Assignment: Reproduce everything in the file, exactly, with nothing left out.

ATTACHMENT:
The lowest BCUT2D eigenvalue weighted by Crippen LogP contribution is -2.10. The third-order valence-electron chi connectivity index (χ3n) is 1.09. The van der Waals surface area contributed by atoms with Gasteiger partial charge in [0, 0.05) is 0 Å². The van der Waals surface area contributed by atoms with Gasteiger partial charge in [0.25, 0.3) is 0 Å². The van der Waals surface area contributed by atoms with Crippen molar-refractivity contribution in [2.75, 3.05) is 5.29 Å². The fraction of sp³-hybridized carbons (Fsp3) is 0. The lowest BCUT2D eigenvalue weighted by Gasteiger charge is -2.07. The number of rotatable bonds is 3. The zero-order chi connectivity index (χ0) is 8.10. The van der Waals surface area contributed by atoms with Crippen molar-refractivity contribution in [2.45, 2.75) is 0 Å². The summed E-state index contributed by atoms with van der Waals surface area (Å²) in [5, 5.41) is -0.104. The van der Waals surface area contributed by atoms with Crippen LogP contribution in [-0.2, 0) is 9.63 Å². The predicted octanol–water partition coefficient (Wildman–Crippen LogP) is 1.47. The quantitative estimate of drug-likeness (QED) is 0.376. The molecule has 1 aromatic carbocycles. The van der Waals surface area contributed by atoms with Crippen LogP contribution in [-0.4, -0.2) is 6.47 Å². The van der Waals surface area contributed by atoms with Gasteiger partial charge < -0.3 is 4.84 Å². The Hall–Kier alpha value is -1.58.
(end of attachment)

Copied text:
The lowest BCUT2D eigenvalue weighted by Crippen LogP contribution is -2.10. The third-order valence-electron chi connectivity index (χ3n) is 1.09. The van der Waals surface area contributed by atoms with Gasteiger partial charge in [0, 0.05) is 0 Å². The van der Waals surface area contributed by atoms with Gasteiger partial charge in [0.25, 0.3) is 0 Å². The van der Waals surface area contributed by atoms with Crippen molar-refractivity contribution in [2.75, 3.05) is 5.29 Å². The fraction of sp³-hybridized carbons (Fsp3) is 0. The lowest BCUT2D eigenvalue weighted by Gasteiger charge is -2.07. The number of rotatable bonds is 3. The zero-order chi connectivity index (χ0) is 8.10. The van der Waals surface area contributed by atoms with Crippen molar-refractivity contribution in [2.45, 2.75) is 0 Å². The summed E-state index contributed by atoms with van der Waals surface area (Å²) in [5, 5.41) is -0.104. The van der Waals surface area contributed by atoms with Crippen LogP contribution in [-0.2, 0) is 9.63 Å². The predicted octanol–water partition coefficient (Wildman–Crippen LogP) is 1.47. The quantitative estimate of drug-likeness (QED) is 0.376. The molecule has 1 aromatic carbocycles. The van der Waals surface area contributed by atoms with Crippen LogP contribution in [-0.4, -0.2) is 6.47 Å². The van der Waals surface area contributed by atoms with Gasteiger partial charge < -0.3 is 4.84 Å². The Hall–Kier alpha value is -1.58.